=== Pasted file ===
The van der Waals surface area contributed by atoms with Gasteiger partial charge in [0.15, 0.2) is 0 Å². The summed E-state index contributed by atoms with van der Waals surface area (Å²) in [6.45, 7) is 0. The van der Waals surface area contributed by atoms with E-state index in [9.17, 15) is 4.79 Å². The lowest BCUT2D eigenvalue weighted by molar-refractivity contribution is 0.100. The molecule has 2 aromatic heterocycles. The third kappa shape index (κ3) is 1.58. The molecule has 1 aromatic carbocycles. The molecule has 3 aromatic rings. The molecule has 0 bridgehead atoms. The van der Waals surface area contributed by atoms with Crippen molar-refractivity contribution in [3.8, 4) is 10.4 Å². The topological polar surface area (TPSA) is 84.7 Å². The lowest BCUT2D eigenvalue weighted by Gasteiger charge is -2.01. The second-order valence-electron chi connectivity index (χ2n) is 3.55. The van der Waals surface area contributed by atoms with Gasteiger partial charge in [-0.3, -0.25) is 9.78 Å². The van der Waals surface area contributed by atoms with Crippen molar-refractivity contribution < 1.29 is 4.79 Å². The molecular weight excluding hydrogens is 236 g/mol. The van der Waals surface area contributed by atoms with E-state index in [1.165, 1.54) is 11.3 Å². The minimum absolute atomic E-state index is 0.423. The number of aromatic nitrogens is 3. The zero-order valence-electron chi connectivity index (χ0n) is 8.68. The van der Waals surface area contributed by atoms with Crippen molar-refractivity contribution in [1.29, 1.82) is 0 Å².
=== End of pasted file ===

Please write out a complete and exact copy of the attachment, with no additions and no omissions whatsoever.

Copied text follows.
The van der Waals surface area contributed by atoms with Gasteiger partial charge in [0.15, 0.2) is 0 Å². The summed E-state index contributed by atoms with van der Waals surface area (Å²) in [6.45, 7) is 0. The van der Waals surface area contributed by atoms with E-state index in [9.17, 15) is 4.79 Å². The lowest BCUT2D eigenvalue weighted by molar-refractivity contribution is 0.100. The molecule has 2 aromatic heterocycles. The third kappa shape index (κ3) is 1.58. The molecule has 1 aromatic carbocycles. The molecule has 3 aromatic rings. The molecule has 0 bridgehead atoms. The van der Waals surface area contributed by atoms with Crippen molar-refractivity contribution in [3.8, 4) is 10.4 Å². The topological polar surface area (TPSA) is 84.7 Å². The lowest BCUT2D eigenvalue weighted by Gasteiger charge is -2.01. The second-order valence-electron chi connectivity index (χ2n) is 3.55. The van der Waals surface area contributed by atoms with Gasteiger partial charge in [-0.3, -0.25) is 9.78 Å². The van der Waals surface area contributed by atoms with Crippen molar-refractivity contribution < 1.29 is 4.79 Å². The molecular weight excluding hydrogens is 236 g/mol. The van der Waals surface area contributed by atoms with E-state index in [1.165, 1.54) is 11.3 Å². The minimum absolute atomic E-state index is 0.423. The number of aromatic nitrogens is 3. The zero-order valence-electron chi connectivity index (χ0n) is 8.68. The van der Waals surface area contributed by atoms with Crippen molar-refractivity contribution in [1.29, 1.82) is 0 Å².